Catching fish can be quite expensive when we look at costs of boat maintenance and gasoline, fishing tackle and even storage of your fresh fish so the question I always pose is why wouldn’t you want to have a maximum weight return on your fillets after the hard earned dollars you spent to land this bounty? Too many times over the years I’ve seen people waste so much usable flesh when filleting, boning out and skinning their fish by simply not having or maintaining their filleting equipment to a necessary level. With a few fish filleting basics ahead I plan to help you improve your skills.
When looking for maximum weight return on a boneless or skinless fish fillet, it’s not advised to be using a wide flat bladed knife. To fillet the most common recreational caught fish around the world you really should be looking at purchasing a filleting knife that is about six to seven inches in blade length and approximately half to three quarter inches in width.
Having an extremely sharp knife when filleting fish is absolutely critical and the best way to sharpen your knife is on a sharpening stone. I’ve found over the years that using a dry stone for sharpening filleting knives is far better than using an oil filled stone. The reason for this is that you don’t create an oily mess on the workbench during the process and the oil is not carried from the stone to your filleting knife to ultimately your fish fillet. Maintenance of a dry stone is crucial for its performance and this is simply done by submerging the stone in hot soapy water ideally kept like this overnight after every use. Next day rinse it under cold water and then thoroughly dry with a lint free towel storing it with your knives in a dry environment.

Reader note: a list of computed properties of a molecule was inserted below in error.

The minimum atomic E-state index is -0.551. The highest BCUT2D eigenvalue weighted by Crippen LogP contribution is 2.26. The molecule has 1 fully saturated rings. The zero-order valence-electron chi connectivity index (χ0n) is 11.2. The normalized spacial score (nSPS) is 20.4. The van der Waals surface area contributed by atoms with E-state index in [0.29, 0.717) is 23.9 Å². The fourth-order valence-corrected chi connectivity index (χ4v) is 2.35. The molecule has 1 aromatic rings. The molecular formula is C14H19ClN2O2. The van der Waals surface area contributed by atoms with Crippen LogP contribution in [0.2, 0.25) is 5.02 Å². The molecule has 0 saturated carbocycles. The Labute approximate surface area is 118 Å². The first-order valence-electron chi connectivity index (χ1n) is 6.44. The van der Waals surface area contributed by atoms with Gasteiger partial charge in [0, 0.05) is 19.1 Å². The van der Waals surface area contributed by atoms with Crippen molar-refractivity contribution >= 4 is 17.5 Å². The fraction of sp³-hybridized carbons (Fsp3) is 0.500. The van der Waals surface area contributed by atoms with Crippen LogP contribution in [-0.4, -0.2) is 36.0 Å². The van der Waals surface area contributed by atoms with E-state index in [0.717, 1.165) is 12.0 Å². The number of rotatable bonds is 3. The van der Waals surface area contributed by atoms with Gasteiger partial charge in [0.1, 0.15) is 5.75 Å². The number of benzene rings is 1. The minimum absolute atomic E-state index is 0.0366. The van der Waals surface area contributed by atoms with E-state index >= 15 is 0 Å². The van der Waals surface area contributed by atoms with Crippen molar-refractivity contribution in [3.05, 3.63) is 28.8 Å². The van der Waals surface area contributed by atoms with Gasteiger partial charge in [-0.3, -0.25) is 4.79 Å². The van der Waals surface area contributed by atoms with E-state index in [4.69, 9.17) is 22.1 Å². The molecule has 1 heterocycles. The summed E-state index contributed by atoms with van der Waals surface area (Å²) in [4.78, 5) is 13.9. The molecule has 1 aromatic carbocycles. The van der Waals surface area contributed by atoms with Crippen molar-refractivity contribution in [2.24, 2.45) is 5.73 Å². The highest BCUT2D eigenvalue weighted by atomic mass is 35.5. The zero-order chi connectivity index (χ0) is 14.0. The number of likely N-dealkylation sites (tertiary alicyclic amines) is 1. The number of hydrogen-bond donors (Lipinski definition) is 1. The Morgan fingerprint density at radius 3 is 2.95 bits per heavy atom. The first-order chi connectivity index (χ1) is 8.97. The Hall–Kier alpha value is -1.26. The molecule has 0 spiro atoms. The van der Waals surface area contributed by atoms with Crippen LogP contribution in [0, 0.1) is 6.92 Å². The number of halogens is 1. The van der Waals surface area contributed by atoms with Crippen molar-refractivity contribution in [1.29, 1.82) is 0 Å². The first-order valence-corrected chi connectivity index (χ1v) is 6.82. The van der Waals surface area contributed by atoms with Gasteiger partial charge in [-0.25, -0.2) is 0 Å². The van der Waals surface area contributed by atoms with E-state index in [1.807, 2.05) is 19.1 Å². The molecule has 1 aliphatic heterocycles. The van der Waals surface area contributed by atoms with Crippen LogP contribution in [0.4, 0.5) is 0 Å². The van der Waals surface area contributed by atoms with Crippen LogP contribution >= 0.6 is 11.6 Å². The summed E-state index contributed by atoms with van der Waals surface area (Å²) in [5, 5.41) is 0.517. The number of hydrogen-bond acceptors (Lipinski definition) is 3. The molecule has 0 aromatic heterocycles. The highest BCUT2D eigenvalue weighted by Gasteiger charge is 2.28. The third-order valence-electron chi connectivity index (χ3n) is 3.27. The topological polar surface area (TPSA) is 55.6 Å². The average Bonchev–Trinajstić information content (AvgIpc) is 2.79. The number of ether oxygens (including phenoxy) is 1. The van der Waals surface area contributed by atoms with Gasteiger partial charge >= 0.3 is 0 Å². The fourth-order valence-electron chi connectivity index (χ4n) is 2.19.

Having a sharp knife as previously mentioned is critical, but equally important is to keep the edge of your filleting knife similar to a chisel design that being rounded on the bottom side and flat on the top side of the blade. The purpose of this edge is to stop the filleting knife catching on the bones of the fish allowing you to fillet in a smooth single motion plus finishing the blade with this design will maintain a sharp edge for a longer period of time which means ultimately less sharpening time for you.
The best way to achieve this edge is to purchase a steel and start practising. The procedure is very simple and the first step is to hold the knife in your filleting hand and the steel upright in the other. You then want to place the bottom of the blade against the top of the steel and with light to medium pressure draw down the blade along the steel at a consistent angle and at a slow speed but not having the blade go too low on the steel close to your hand that is holding for safety reasons above all others. Repeat this on the opposite sides of the blade and steel alternating this for anywhere between six to eight times until the blade becomes razor sharp. Only the edge of the blade should touch the steel during this process, it’s not ideal to be scratching the blade sides.
Some professional filleters prefer to wear a glove of some sorts but I don’t wear them as I lose the feel of the fish when working at high speeds. If you’re working on a stable bench top and at a slow to moderate speed with a correctly maintained knife, this will help to diminish the chances of cutting yourself greatly. If you’re working with a blunt knife you will have damaged or hacked fillets equating to less weight return and because of the extra force required to cut through the fillets against the bones, the chances of cutting yourself increases drastically. Keep in mind that the best time to sharpen your knife is when it’s still sharp; if you’re waiting until the knife is blunt you’ll find that the process will take more time and a greater effort on your behalf will be required.
Danny Bonney is a professional fish filleter and seafood industry expert of 45 years. For instant access to all of his seafood knowledge, visit http://www.fishfilletingsecrets.com/